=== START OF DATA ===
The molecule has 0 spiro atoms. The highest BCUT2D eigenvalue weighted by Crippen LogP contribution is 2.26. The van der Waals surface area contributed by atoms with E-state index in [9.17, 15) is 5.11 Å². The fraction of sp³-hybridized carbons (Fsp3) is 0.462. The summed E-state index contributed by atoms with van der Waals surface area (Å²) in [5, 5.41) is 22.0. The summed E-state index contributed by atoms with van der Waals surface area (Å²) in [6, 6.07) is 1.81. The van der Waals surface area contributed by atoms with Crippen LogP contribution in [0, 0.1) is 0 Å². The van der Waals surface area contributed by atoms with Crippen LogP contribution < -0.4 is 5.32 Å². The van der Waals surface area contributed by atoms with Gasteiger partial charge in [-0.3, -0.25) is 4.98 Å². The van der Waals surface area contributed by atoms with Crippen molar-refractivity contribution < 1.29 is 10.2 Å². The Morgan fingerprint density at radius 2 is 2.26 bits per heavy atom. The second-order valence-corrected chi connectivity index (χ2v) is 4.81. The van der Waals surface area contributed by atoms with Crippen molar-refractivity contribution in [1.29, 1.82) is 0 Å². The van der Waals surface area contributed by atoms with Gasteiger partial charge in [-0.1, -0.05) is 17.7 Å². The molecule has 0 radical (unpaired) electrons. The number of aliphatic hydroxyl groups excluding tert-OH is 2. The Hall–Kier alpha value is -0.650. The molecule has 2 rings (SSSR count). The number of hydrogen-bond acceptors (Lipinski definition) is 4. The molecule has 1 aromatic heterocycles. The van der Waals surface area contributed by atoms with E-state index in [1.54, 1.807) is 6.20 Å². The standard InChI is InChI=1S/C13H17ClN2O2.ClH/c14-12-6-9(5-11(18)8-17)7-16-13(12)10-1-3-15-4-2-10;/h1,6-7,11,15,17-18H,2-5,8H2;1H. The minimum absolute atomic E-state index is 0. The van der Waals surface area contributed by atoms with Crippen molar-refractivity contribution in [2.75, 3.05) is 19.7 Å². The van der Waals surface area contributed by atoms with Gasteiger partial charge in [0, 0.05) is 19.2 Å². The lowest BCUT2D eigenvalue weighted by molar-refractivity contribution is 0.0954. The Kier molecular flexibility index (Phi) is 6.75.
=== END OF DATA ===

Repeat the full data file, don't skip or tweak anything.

The molecule has 0 spiro atoms. The highest BCUT2D eigenvalue weighted by Crippen LogP contribution is 2.26. The van der Waals surface area contributed by atoms with E-state index in [9.17, 15) is 5.11 Å². The fraction of sp³-hybridized carbons (Fsp3) is 0.462. The summed E-state index contributed by atoms with van der Waals surface area (Å²) in [5, 5.41) is 22.0. The summed E-state index contributed by atoms with van der Waals surface area (Å²) in [6, 6.07) is 1.81. The van der Waals surface area contributed by atoms with Crippen LogP contribution in [0, 0.1) is 0 Å². The van der Waals surface area contributed by atoms with Crippen LogP contribution < -0.4 is 5.32 Å². The van der Waals surface area contributed by atoms with Gasteiger partial charge in [-0.3, -0.25) is 4.98 Å². The van der Waals surface area contributed by atoms with Crippen molar-refractivity contribution < 1.29 is 10.2 Å². The Morgan fingerprint density at radius 2 is 2.26 bits per heavy atom. The second-order valence-corrected chi connectivity index (χ2v) is 4.81. The van der Waals surface area contributed by atoms with Crippen molar-refractivity contribution in [1.29, 1.82) is 0 Å². The van der Waals surface area contributed by atoms with Gasteiger partial charge in [-0.1, -0.05) is 17.7 Å². The molecule has 0 radical (unpaired) electrons. The number of aliphatic hydroxyl groups excluding tert-OH is 2. The Hall–Kier alpha value is -0.650. The molecule has 2 rings (SSSR count). The number of hydrogen-bond acceptors (Lipinski definition) is 4. The molecule has 1 aromatic heterocycles. The van der Waals surface area contributed by atoms with E-state index in [1.54, 1.807) is 6.20 Å². The standard InChI is InChI=1S/C13H17ClN2O2.ClH/c14-12-6-9(5-11(18)8-17)7-16-13(12)10-1-3-15-4-2-10;/h1,6-7,11,15,17-18H,2-5,8H2;1H. The minimum absolute atomic E-state index is 0. The van der Waals surface area contributed by atoms with Crippen molar-refractivity contribution in [2.75, 3.05) is 19.7 Å². The van der Waals surface area contributed by atoms with Gasteiger partial charge in [0, 0.05) is 19.2 Å². The lowest BCUT2D eigenvalue weighted by molar-refractivity contribution is 0.0954. The Kier molecular flexibility index (Phi) is 6.75.